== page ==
As part of my series with artists and speakers to be featured at the 2018 CODAME ART+TECH Festival in San Francisco, I recently interviewed interdisciplinary artist Yagiz Mungan.
Artist Yagiz Mungan creates work that blends VR/AR, sound/music, interaction, performance, virtual worlds and gaming. He is especially interested in generative strategies of creating visuals and sound, and ways to use technology to push the boundaries of human perception and emotional response. His work often aims to recontextualize familiar experiences, or addresses uncanny technological encounters in modern life.
Mungan holds an MSc in computer engineering and MFA in interactive arts, and has exhibited his work around the world. For the 2018 CODAME ART + TECH Festival, Mungan will be exhibiting a project called Illy, an AI that communicates via sound without language.
As part of an interview series with artists and speakers featured at the CODAME ART+TECH Festival , I recently chatted with 3D artist Mark Klink.
This year’s CODAME ART+TECH Festival, codenamed #ARTOBOTS, examines the increasingly tangible sphere of robotics, automation, and artificial intelligence in the modern world. Through 4 days of installations, workshops, and lectures, this conference will showcase developments from the vanguard of art and technology.
Mark and I discussed everything from his background as a multi-occupation self-taught technologist and longtime multimedia artist, to his reactions to the state of pop culture as it depicts and relates to robots and artificial intelligence, two enduring themes in his work.
Moonrise is a print and web magazine about babes and ritual.
Moonrise is created, edited, and designed by Missy J. Kennedy, who I found and met online while combing the ferociously beautiful vastness of the feminist-artist-writer-internets. I’m so glad I did.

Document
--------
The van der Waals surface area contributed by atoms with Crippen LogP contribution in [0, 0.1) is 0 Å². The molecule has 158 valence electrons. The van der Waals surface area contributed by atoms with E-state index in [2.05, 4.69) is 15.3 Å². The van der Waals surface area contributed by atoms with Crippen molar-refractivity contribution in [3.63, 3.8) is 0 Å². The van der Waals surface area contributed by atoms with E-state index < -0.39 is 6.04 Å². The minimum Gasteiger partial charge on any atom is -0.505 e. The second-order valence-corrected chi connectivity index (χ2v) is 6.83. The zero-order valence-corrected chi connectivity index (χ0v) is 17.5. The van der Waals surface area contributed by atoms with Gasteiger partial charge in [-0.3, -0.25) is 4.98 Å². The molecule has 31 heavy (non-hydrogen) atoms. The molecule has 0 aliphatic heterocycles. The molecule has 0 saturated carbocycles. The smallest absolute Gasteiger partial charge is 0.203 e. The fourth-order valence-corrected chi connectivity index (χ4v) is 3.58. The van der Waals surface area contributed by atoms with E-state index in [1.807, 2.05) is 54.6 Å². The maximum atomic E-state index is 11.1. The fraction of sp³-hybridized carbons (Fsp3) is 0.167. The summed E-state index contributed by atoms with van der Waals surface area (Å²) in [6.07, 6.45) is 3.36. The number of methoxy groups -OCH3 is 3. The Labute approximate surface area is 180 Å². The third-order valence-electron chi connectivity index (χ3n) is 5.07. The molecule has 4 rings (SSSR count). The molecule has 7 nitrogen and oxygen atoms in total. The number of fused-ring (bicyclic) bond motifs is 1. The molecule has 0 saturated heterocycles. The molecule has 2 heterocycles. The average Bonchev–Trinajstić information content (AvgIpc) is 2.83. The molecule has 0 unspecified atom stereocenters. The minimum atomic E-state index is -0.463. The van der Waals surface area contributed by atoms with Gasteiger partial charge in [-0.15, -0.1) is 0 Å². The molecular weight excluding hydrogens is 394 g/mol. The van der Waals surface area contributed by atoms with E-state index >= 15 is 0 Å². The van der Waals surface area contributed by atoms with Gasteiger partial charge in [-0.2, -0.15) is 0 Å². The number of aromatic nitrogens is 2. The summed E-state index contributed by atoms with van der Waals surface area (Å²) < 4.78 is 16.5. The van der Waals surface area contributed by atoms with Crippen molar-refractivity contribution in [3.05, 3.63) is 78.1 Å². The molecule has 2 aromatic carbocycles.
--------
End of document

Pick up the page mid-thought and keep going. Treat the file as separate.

I’ve got a piece of writing in issue number 2. Find it in the deeply nostalgic and personal section called, “Our Grandmas, Ourselves.” Also, the print magazine is gorgeous and well-produced and you should definitely order a copy while they’re available.
Since the early 2000’s, I’ve been fascinated with artist James Turrell. You might even call me a fangirl. While some look at art like his–art that makes use of so much empty space–and see the Emperor’s new clothes and a whole lot of nothing, I get ecstatically stoked about it. I was pretty damn ecstatic recently when I learned that my visit to Boston last month would allow me time to visit “Into The Light” – the current Turrell exhibition at the Mass MoCA.
Since the 1960’s, Turrell has been exploring the realms of the untouchable: light. Enlisting architecture and LEDs, enclosed and open spaces, negative space and the sky itself, Turrell has sought to take intangible natural forces and make them physical. His works vary in medium, size and shape, yet the impact of a Turrell is an identifiable phenomenon that becomes familiar once you’ve been in their presence. That impact is all-consuming, enveloping and awe-inspiring.